A Draft State Ordinance has already been drawn up and merely needs to be amended with recent changes. On his part, an AHATA Board of Directors resolution was passed in August 07’ to change the AHATA fee from 2% to 3% on 1/1/09, conditionally based on Government acceptance and participation.

Moreover, an Extra Ordinary General Manager meeting was held in September 07’ where the AHATA Board of Director resolution received the same conditional approval. All along, a review by the Director of ATA and initial talks of integration structure, have been held.

In describing the next step Smith promised further development meetings with ATA and the finalization of Operational Structure & Governance as well as formal presentation to the Council of Ministers, which will be hopefully followed by the Parliament approval and the January 1st 2009 implementation.

Another issue on Smith’ mind was the labor situation on the island. According to Smith the convergence of growth, the aging population & the new LTU immigration policy, jointly combine for a Perfect Storm on the Horizon. With 575 + open positions at the hotels only, 900 + construction positions open, 867 + tourism related positions open and 24 + projects either ongoing or in the pipeline within the next 12 months, a projected 5000 tourism related openings are a reality in the work market, in the next 3 years.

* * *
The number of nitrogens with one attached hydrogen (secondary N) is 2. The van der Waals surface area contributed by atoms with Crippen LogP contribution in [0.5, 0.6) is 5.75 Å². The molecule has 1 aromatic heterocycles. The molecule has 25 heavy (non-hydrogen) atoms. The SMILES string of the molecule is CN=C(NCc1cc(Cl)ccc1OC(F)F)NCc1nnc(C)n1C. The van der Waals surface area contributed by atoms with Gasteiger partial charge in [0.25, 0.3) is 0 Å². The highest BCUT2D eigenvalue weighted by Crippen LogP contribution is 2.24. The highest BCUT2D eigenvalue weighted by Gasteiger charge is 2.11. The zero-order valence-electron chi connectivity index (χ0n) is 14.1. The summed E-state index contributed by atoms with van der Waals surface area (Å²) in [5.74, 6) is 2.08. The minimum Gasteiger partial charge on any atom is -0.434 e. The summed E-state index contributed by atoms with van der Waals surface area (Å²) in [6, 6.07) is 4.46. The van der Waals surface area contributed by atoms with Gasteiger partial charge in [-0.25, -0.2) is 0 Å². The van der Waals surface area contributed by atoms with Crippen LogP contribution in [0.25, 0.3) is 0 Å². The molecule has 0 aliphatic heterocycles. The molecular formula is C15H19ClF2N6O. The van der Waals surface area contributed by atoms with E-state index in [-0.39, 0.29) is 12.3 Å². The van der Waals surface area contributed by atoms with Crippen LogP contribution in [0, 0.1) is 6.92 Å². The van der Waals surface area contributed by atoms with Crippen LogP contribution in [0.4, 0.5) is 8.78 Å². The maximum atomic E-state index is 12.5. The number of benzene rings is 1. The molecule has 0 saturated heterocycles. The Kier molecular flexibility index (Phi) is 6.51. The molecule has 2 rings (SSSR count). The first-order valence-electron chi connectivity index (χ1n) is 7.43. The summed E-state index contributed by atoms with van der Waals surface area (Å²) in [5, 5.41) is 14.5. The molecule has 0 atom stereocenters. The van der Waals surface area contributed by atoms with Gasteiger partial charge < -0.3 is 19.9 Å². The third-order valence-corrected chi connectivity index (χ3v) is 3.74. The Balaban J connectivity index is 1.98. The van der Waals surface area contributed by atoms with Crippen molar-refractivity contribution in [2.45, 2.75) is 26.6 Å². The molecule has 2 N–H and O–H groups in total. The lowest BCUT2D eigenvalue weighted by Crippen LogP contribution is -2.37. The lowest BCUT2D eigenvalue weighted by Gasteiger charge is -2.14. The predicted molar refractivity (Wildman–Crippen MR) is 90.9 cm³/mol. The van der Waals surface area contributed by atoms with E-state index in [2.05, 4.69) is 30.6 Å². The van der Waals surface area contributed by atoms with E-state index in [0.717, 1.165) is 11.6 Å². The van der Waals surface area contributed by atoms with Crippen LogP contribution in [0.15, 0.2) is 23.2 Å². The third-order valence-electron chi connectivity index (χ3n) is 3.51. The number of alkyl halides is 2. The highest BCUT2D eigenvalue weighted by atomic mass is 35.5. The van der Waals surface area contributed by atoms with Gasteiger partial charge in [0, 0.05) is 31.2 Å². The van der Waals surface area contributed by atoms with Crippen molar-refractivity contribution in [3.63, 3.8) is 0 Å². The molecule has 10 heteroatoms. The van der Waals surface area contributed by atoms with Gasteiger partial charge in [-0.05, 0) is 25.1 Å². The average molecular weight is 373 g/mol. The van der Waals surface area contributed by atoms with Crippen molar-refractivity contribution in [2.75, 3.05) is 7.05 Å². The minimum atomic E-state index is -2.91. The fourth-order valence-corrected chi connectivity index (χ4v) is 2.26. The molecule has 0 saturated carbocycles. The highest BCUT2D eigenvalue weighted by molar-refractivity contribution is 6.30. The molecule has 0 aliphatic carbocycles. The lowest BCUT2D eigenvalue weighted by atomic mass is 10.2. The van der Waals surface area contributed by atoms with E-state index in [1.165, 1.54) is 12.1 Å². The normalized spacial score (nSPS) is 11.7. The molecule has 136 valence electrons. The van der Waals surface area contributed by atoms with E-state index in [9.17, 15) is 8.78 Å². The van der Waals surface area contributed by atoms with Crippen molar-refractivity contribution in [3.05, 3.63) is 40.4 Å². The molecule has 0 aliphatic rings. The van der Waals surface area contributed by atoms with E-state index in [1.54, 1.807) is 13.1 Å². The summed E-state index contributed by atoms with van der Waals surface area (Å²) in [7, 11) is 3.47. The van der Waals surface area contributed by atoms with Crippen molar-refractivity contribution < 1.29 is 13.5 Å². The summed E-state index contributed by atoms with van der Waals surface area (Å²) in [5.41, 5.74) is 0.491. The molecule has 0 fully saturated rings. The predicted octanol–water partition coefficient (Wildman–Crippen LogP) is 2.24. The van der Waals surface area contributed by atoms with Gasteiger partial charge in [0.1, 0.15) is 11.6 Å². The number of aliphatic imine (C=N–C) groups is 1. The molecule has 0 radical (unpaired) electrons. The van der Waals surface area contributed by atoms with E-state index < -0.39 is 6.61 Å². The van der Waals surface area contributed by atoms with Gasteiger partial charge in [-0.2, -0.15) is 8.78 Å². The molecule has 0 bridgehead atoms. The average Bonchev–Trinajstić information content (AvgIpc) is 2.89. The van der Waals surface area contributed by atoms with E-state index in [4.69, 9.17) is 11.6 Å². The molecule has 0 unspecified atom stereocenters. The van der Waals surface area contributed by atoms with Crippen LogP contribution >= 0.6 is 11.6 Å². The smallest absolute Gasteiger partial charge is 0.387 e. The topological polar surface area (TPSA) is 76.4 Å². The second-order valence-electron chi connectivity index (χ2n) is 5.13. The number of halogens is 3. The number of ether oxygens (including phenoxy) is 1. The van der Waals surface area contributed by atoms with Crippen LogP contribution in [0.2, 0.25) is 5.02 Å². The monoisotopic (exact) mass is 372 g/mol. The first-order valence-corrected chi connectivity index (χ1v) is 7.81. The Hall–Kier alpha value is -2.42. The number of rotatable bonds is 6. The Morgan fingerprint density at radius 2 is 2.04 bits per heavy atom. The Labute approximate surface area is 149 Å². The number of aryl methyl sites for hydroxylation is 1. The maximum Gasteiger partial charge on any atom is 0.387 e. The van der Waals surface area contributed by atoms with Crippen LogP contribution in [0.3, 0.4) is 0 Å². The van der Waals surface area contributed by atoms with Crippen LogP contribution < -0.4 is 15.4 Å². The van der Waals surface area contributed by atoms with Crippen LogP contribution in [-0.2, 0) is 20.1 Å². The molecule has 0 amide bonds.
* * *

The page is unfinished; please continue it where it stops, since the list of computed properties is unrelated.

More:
Smith voiced his concern that because of the LTU immigration law, 7000 permitted associates who will be concluding three years of employment on the island in 2009, will be forced to leave creating a shortfall of 13,000in tourism related labor force here.

Smith warned against the adverse effect of the labor shortage as corporate standards are compromised due to lack of staff and the increased OT leads to a drop in productivity while the already high percentage of “AO,” absenteeism increases further due to excessive burden on existing staff. Smith also predicts inflation from employment competition, and warns against associates adjusting their lifestyles based on overtime and secondary income. He laments associate being recruited out of tourism by the construction industry and regrets the fact that less qualified people are being hired for jobs above their skill set, what he nicknames ‘warm body syndrome.” Smith went on to caution against staff loosing passion for the industry, and the decline of customer satisfaction and even worse, customer defection, to other destination, compounded by an increase of social Issues with Turn Key Kids, being neglected by busy parents.